The terrorist threat from al-Qaida, the Islamic State group and their affiliates remains high in conflict zones in Africa and in Afghanistan – and threat levels have risen in some regions including Europe, U.N. experts said in a new report.
The panel of experts said in the 23-page report that the relationship between Afghanistan’s Taliban rulers and al-Qaida remains close, and unnamed member states report that “the high concentration of terrorist groups” in the country are undermining the security situation in the region.
The greatest threat within Afghanistan still comes from the Islamic State “with its ability to project into the region and beyond,” the experts said in the report to the U.N. Security Council covering the period until Dec. 16, 2023 which was circulated Wednesday. Regionally, they pointed to a succession of attacks in neighboring Iran and Pakistan and threats in Central Asian nations.
The panel said, however, that while none of the al-Qaida affiliated groups have recovered the capability to launch long-range operations, “they harbor global ambitions.” And it said “covert and calibrated efforts to rebuild capability” have been reported.
The Islamic State group broke away from al-Qaida over a decade ago and attracted supporters from around the world. Despite its defeat in Iraq in 2017 and in Syria two years later. The panel said the combined IS strength in the two countries is still between 3,000 and 5,000 fighters. In Iraq, they are carrying out “a low-intensity insurgency with covert terrorist cells” while in Syria attacks have intensified since November, the experts said.
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The panel said the three-month delay in naming the current IS leader, Abu Hafs al-Hashemi al-Qurayshi, following the death in fighting of his little-known predecessor “is judged indicative of internal difficulties and security challenges”
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Some unnamed U.N. member nations have assessed that serious pressure from counter-terrorism operations in Syria and Iraq raise the possibility that the Islamic State could move its leadership and “center of gravity” to Africa or Afghanistan, with Africa more likely, the experts said.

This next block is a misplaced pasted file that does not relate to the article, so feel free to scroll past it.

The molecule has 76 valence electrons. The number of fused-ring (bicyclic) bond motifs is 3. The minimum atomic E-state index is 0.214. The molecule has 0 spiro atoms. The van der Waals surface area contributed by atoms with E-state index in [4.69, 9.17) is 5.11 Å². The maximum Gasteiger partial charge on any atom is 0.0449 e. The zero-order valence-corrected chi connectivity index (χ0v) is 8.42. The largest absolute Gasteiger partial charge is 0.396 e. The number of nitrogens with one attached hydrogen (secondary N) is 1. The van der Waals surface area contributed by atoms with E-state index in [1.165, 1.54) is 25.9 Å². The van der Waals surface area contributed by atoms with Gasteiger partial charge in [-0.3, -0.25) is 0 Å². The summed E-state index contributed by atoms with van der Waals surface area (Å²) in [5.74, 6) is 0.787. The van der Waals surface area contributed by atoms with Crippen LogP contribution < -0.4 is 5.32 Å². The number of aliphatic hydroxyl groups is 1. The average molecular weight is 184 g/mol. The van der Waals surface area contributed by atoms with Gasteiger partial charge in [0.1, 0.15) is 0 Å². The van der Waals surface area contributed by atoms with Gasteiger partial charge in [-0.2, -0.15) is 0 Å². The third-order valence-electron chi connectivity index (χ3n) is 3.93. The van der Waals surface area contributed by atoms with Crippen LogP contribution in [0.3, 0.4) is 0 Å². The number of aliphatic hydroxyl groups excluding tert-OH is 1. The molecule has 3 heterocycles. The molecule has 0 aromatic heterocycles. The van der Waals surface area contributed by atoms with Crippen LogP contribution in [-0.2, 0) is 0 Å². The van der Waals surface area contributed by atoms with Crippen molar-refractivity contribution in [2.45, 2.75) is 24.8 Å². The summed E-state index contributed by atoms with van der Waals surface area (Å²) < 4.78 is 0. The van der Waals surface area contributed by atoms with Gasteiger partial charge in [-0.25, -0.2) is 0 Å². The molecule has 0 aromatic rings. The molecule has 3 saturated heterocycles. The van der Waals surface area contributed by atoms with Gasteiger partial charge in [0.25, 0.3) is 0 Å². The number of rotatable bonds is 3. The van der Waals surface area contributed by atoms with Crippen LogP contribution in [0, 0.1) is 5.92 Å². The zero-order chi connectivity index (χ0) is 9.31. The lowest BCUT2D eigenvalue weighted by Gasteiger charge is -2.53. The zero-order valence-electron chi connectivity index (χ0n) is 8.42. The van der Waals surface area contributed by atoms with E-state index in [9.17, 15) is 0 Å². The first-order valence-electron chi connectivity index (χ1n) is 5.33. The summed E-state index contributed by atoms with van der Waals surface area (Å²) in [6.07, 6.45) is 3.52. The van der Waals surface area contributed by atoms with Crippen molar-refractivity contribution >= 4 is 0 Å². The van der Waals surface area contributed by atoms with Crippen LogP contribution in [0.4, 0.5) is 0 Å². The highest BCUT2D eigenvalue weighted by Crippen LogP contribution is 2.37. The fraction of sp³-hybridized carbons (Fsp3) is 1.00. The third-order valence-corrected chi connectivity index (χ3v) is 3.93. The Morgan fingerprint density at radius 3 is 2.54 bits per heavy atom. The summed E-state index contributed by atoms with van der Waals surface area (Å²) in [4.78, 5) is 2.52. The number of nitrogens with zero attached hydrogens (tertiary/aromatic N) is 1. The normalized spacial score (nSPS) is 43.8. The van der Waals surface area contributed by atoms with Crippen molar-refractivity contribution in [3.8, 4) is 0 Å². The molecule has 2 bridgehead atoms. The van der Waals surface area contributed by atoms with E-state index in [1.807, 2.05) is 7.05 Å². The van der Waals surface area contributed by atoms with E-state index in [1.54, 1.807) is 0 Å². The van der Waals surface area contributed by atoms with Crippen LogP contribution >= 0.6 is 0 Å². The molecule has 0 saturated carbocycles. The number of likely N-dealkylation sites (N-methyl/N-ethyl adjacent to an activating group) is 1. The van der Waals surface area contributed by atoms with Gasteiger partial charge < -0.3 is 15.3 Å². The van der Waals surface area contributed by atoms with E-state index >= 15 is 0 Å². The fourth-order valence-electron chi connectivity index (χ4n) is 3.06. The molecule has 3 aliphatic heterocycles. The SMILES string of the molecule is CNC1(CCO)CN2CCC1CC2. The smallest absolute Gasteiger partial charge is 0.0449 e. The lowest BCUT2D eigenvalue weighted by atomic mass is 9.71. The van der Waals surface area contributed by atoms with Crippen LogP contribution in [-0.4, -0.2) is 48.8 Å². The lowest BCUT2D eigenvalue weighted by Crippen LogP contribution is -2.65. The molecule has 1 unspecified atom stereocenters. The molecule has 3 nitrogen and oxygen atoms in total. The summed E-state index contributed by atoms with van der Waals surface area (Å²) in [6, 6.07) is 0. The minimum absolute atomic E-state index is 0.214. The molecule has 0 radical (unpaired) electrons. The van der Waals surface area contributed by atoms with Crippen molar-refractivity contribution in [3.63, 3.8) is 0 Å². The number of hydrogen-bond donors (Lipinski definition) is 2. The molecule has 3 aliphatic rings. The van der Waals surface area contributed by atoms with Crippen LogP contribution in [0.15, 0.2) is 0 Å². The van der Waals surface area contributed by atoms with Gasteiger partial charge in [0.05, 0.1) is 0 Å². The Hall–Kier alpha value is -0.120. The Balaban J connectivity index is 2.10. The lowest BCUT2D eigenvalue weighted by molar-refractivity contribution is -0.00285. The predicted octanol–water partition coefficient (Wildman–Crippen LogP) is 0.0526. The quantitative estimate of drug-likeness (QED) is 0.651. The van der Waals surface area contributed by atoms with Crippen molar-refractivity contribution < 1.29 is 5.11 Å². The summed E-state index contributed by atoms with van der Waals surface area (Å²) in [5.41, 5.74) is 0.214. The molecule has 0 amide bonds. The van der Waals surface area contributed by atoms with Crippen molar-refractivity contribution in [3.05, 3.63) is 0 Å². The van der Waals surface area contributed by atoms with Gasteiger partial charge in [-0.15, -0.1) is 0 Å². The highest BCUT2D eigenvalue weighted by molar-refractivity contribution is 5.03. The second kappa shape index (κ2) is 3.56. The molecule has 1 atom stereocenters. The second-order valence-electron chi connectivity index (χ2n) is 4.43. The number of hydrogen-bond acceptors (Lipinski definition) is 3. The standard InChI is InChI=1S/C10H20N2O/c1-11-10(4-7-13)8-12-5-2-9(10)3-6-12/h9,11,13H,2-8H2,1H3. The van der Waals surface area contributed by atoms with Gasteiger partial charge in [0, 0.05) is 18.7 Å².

In West Africa and the Sahel, the panel said, “violence and threat have escalated again” in conflict zones, raising concerns among U.N. member nations. The experts point to “a deficit in counterterrorism capabilities,” which Islamic State and al-Qaida affiliated groups are continuing to exploit.
“The situation is becoming ever more complex with the conflation of ethnic and regional disputes with the agenda and operations of these groups,” they said.
In east Africa, the experts said, the Somali government is continuing its military offensive against al-Shabab, an al-Qaida affiliate, but they said U.N. member nations assess that despite significant losses from air strikes and military operations, “al-Shabab remains resilient. It has an estimated 7,000 to 12,000 fighters, and an estimated $100 million annual income, mostly from illegal taxation in the capital Mogadishu and southern Somalia, they said.
The panel said al-Qaida has improved its media productions which appeared aimed at restoring the extremist group’s credibility, attracting recruits, and filling the void over its inability to announce a new leader.
But that messaging changed after Hamas’ Oct. 7 attacks in southern Israel, the experts said.
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The attack killed 1,200 people, mostly civilians, and Hamas and other extremists took about 250 people hostage, according to Israeli authorities. In Israel’s ongoing offensive in response in Gaza aimed at destroying Hamas, more than 27,000 people have been killed, according to the territory’s health ministry which doesn’t distinguish between civilian and combatant deaths.
The experts said Al-Qaida has focused on “the sanctity” of the Al-Aqsa mosque, the third holiest site in Islam which is in a compound in Jerusalem sacred to Jews and Muslims, with some communications stressing “an obligation for individuals to take action to the limits of their own ability.”
“Member States are concerned that it (al-Qaida) could exploit the situation to recover relevance and tap into popular dissent about the extent of civilian casualties, providing direction to those keen to act,” the panel said, and they “are concerned that the renewed narrative could inspire self-initiated attacks globally.”
Across Europe, the experts said, “formal terrorist threat levels have risen … following fatal attacks in late 2023 in France and Belgium, in addition to numerous non-lethal terrorist incidents and arrests in several European countries.”
© 2024 The Canadian Press